Naturalized Aesthetics and Emotion Theory

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Abstract

Murray Smith’s proposal in Film, Art, and the Third Culture for a naturalized aesthetics is of interest to both film theorists and psychologists: for the former, it helps to elucidate how films work; for the latter, it provides concrete application cases of psychological theories. However, there are reasons for believing that the theory of emotions that Smith has adopted from psychology to ground his case studies—an extended version of basic emotions theory—is less well supported than he suggests. The available empirical evidence seems more compatible with the assumption that the different emotions are outputs of a single, integrated system.

Contributor Notes

Rainer Reisenzein is Professor of General Psychology at the University of Greifswald, Germany. His research focuses on theoretical and empirical questions related to emotion and motivation, and it is marked by an interdisciplinary orientation toward, in particular, philosophy and cognitive science. He is the author of numerous theoretical, review, and empirical articles and book chapters on diverse emotion-related topics, including emotional experience, emotion concepts, the facial expression of emotion, emotion measurement, cognitive emotion theory, and the history of emotion research. A special research focus of his is the phenomenon of surprise in humans considered from the perspective of emotion theory. He is on the editorial board of the journals Cognition and Emotion and Experimental Psychology and is an associate editor of the interdisciplinary journal Emotion Review. Email: rainer.reisenzein@uni-greifswald.de.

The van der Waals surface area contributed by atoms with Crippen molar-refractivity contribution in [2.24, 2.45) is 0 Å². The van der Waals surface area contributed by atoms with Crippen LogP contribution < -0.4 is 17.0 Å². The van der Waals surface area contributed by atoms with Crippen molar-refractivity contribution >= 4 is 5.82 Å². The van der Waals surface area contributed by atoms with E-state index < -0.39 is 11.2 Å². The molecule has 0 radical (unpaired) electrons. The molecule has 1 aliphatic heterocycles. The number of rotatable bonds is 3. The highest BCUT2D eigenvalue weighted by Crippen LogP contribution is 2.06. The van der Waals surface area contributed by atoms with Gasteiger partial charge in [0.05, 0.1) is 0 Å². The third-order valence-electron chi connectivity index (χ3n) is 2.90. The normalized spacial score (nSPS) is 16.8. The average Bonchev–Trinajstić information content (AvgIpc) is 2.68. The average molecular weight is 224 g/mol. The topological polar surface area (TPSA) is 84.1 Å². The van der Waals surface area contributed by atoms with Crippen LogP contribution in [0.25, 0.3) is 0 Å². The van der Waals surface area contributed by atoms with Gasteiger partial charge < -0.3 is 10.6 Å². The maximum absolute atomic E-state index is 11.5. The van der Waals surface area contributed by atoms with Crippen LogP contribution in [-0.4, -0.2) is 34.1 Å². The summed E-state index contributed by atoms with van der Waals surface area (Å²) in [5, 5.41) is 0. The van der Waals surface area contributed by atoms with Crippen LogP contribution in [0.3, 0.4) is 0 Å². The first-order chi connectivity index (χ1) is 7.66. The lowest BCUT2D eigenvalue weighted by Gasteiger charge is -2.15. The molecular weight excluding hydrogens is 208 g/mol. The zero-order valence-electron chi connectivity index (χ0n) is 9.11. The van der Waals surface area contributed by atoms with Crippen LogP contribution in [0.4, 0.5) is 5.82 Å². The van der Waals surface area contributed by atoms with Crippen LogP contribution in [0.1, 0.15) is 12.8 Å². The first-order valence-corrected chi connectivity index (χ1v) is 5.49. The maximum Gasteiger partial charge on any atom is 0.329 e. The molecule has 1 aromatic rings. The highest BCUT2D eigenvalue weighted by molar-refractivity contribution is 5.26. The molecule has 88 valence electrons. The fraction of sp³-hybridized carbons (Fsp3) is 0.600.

Projections

The Journal for Movies and Mind

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